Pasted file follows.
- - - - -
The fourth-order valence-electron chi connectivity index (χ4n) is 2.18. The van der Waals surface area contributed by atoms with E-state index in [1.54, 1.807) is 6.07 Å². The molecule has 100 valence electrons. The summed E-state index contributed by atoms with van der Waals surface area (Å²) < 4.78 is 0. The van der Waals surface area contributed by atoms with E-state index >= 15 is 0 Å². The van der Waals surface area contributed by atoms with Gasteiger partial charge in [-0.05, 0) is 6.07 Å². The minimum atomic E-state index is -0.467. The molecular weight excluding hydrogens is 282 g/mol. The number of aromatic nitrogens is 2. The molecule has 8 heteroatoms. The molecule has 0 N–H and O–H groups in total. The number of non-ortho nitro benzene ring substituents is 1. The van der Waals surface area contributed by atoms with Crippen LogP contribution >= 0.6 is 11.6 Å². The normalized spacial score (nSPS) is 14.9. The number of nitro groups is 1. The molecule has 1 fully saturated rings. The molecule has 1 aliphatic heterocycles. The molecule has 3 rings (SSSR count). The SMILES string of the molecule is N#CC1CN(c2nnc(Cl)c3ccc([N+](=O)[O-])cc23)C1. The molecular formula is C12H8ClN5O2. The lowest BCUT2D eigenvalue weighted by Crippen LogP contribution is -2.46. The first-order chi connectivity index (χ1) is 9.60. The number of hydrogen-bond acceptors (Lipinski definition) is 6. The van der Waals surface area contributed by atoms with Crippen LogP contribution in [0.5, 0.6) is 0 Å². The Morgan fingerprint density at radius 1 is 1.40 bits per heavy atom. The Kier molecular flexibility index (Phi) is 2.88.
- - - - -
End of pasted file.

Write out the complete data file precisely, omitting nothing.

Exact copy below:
The fourth-order valence-electron chi connectivity index (χ4n) is 2.18. The van der Waals surface area contributed by atoms with E-state index in [1.54, 1.807) is 6.07 Å². The molecule has 100 valence electrons. The summed E-state index contributed by atoms with van der Waals surface area (Å²) < 4.78 is 0. The van der Waals surface area contributed by atoms with E-state index >= 15 is 0 Å². The van der Waals surface area contributed by atoms with Gasteiger partial charge in [-0.05, 0) is 6.07 Å². The minimum atomic E-state index is -0.467. The molecular weight excluding hydrogens is 282 g/mol. The number of aromatic nitrogens is 2. The molecule has 8 heteroatoms. The molecule has 0 N–H and O–H groups in total. The number of non-ortho nitro benzene ring substituents is 1. The van der Waals surface area contributed by atoms with Crippen LogP contribution >= 0.6 is 11.6 Å². The normalized spacial score (nSPS) is 14.9. The number of nitro groups is 1. The molecule has 1 fully saturated rings. The molecule has 1 aliphatic heterocycles. The molecule has 3 rings (SSSR count). The SMILES string of the molecule is N#CC1CN(c2nnc(Cl)c3ccc([N+](=O)[O-])cc23)C1. The molecular formula is C12H8ClN5O2. The lowest BCUT2D eigenvalue weighted by Crippen LogP contribution is -2.46. The first-order chi connectivity index (χ1) is 9.60. The number of hydrogen-bond acceptors (Lipinski definition) is 6. The van der Waals surface area contributed by atoms with Crippen LogP contribution in [0.5, 0.6) is 0 Å². The Morgan fingerprint density at radius 1 is 1.40 bits per heavy atom. The Kier molecular flexibility index (Phi) is 2.88.